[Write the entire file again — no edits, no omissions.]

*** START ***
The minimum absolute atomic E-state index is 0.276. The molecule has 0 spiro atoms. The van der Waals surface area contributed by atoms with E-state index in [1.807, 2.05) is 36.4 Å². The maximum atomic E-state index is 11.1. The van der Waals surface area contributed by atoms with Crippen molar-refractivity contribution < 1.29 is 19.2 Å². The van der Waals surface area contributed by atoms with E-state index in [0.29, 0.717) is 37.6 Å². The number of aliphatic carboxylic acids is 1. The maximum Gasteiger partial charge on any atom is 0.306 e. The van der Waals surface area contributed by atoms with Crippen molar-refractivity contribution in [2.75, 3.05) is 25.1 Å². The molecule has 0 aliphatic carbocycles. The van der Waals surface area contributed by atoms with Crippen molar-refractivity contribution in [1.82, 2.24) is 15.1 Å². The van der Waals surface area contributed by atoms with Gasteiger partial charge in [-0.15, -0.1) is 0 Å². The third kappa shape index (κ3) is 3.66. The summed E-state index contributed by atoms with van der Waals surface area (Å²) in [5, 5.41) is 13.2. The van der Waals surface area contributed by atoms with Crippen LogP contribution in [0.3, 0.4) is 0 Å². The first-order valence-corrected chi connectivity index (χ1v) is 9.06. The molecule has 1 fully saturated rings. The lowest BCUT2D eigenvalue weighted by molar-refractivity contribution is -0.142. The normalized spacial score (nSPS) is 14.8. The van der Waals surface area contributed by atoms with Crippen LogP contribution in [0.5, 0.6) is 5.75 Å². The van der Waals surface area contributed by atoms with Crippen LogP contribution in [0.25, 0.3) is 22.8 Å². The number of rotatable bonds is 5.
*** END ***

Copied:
The minimum absolute atomic E-state index is 0.276. The molecule has 0 spiro atoms. The van der Waals surface area contributed by atoms with E-state index in [1.807, 2.05) is 36.4 Å². The maximum atomic E-state index is 11.1. The van der Waals surface area contributed by atoms with Crippen molar-refractivity contribution < 1.29 is 19.2 Å². The van der Waals surface area contributed by atoms with E-state index in [0.29, 0.717) is 37.6 Å². The number of aliphatic carboxylic acids is 1. The maximum Gasteiger partial charge on any atom is 0.306 e. The van der Waals surface area contributed by atoms with Crippen molar-refractivity contribution in [2.75, 3.05) is 25.1 Å². The molecule has 0 aliphatic carbocycles. The van der Waals surface area contributed by atoms with Crippen molar-refractivity contribution in [1.82, 2.24) is 15.1 Å². The van der Waals surface area contributed by atoms with Gasteiger partial charge in [-0.15, -0.1) is 0 Å². The third kappa shape index (κ3) is 3.66. The summed E-state index contributed by atoms with van der Waals surface area (Å²) in [5, 5.41) is 13.2. The van der Waals surface area contributed by atoms with Crippen LogP contribution in [0.3, 0.4) is 0 Å². The first-order valence-corrected chi connectivity index (χ1v) is 9.06. The molecule has 1 fully saturated rings. The lowest BCUT2D eigenvalue weighted by molar-refractivity contribution is -0.142. The normalized spacial score (nSPS) is 14.8. The van der Waals surface area contributed by atoms with Crippen LogP contribution in [0.5, 0.6) is 5.75 Å². The van der Waals surface area contributed by atoms with Crippen LogP contribution in [0.25, 0.3) is 22.8 Å². The number of rotatable bonds is 5.